⠀Shall We Begin?
All too often, I see the tension between speaking and listening. We expect to hear people drone on about themselves in professional settings, hoping to stand out, get a promotion or investment, or make a life-changing connection. But lately that mentality of pitching oneself is showing up in smaller circles. How many dinner parties have you attended where one person seems to be talking AT everyone, at length, about their business or their back problems?
From the very beginning, Western parents tell children “use your words.” The current norm emphasizes direct communication and the ability to clearly articulate one’s needs as an essential step to building confidence and self-esteem. It’s interesting, isn’t it? We make of point of encouraging one another to be assertive—speak up! Communicate! Advocate for yourself! Yell it from the mountain tops!—but we don’t quite prioritize listening in the same way.
The art of conversation is about healthy amounts of both: thoughtful speaking and hardcore listening, asking questions and navigating commonalities and differences. Consider Erich Fromm’s six rules of listening. Or David Bohm’s writings on the paradox of communication in which he says “if we are to live in harmony with ourselves and with nature, we need to be able to communicate freely in a creative movement in which no one permanently holds to or otherwise defends his own ideas.”
In an age of self-surveillance, of measuring oneself’s likeability based on “likes” and one’s network based on how many “connections” they have on LinkedIn, the collapse of simple but depthful conversation was almost bound to happen. Now, at least in cities, we’re more likely to meet a friend at a co-working space—those of the “venture-backed belonging” variety—than in our homes.
The gap between work and life is narrowing. So many of us are putting our whole selves into our work, investing everything we’ve got by betting on ourselves. In this state, transforming dialogues into monologues feels like a survival tactic. We know we need the support of our friends and communities, but we feel as if we must advocate for it. Rather than deep exchanges that are rooted in curiosity, or even superficial conversations floated by fun, our conversations become performances. How many opportunities do we miss because we didn’t ask someone about themselves?
There are ways of shaking it up. I love to throw dinner parties and unify guests around one question. A new question can make you hear people that you know well in totally new ways. Recently I asked, “what is a relationship question that you have at this moment?” Fifteen people around the table all said completely different things: about sex after having kids, aging, monogomy, and more. One of the more shy guests immediately spoke up: “how long do you continue to try to have a relationship with your adult child?” A simple question allows people to share at the level of intimacy and disclosure they are comfortable with.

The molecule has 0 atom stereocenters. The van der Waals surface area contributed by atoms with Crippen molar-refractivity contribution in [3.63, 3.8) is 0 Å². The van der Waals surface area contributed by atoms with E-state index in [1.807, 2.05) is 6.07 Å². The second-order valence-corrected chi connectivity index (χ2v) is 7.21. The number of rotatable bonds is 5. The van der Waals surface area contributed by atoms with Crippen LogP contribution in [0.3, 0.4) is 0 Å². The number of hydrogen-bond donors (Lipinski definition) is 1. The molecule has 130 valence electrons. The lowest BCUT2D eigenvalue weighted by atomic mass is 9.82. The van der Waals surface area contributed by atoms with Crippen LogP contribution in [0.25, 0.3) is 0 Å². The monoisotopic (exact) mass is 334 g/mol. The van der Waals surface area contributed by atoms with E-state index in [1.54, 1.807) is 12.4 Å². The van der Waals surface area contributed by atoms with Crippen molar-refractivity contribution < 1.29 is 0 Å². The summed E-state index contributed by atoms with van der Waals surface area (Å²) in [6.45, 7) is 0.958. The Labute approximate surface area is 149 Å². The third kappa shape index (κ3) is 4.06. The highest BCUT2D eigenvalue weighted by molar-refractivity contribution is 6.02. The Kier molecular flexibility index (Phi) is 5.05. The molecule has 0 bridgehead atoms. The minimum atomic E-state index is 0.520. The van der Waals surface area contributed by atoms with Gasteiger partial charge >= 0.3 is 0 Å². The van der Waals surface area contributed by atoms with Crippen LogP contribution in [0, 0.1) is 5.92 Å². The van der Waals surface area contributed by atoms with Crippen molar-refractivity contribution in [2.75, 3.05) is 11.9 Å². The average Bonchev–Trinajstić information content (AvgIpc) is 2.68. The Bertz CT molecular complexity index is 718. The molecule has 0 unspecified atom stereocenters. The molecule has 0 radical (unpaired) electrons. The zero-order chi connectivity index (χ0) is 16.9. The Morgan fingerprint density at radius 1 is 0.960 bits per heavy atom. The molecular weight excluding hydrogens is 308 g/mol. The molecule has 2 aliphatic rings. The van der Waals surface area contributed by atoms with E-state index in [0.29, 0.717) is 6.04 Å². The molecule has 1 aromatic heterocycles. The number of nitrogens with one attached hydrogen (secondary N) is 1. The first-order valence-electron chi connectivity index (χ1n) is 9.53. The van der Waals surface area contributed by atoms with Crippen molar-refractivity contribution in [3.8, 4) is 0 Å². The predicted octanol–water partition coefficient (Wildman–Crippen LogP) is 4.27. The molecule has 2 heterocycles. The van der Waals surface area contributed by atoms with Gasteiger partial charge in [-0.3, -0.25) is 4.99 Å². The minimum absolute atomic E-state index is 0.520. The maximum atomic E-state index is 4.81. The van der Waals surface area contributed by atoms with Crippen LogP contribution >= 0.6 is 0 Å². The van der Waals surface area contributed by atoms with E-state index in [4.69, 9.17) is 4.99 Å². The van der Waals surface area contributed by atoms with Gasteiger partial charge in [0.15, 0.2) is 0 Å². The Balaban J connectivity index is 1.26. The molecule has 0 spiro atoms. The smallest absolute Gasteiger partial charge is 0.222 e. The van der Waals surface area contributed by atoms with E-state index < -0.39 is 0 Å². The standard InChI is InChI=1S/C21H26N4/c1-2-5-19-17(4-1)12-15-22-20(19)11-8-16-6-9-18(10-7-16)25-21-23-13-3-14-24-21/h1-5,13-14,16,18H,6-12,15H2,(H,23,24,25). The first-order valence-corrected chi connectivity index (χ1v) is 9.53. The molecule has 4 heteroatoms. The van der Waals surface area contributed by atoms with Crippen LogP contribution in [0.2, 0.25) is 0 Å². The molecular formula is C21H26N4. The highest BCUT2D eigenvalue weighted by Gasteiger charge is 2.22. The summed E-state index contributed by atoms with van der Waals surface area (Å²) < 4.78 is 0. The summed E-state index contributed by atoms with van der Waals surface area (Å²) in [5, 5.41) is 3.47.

When we stop being so focused on having to shine, we can see the shimmering lights of others and engage in a real give and take. Long, deep listening around a dinner table opens up a whole new world of connection. And get this: you won’t need four drinks to get through the night.
⠀Let’s Turn the Lens on You
Invite friends to come together (dinner or not), and try out some of the below questions.
- What would you tell your 20 year old self?
- What is one of the lessons learned from a heartbreak?
- What is a conversation that you know that you need to have with yourself?
- When did you know that you were no longer a child?
- What’s the best piece of advice you’ve ever received?
- What is the relationship legacy from your own family of origin that you want to keep?
- What is an aspect from your relationship culture that you're set on changing?
- What’s a challenge that you have successfully faced and how you have handled it?
- What would you say makes you not the easiest person to live with?
- Describe a time when you changed your mind.
- What would you do if you had a different career?
- Were you raised for autonomy or raised for loyalty?
- What is something that you wished you had known or been told as a child?
⠀Watch and Listen
Unsent Love Letters is a six-part series of real unsent love letters from people who wrote to a loved one, but in the end kept their words to themselves. Each article includes the original letter, a playful video discussion, and an exercise for those who resonate.
A meditation on the importance of building your village and advice about how to maintain it.
⠀“How’s Work?” Podcast / Season 1
Season one of my new podcast about relational dynamics in the workplace is available soon on all podcast apps, including iTunes. Episodes will be released weekly starting February 4, or listen to the full season on Spotify.
A compendium of highly recommended sources of inspiration and information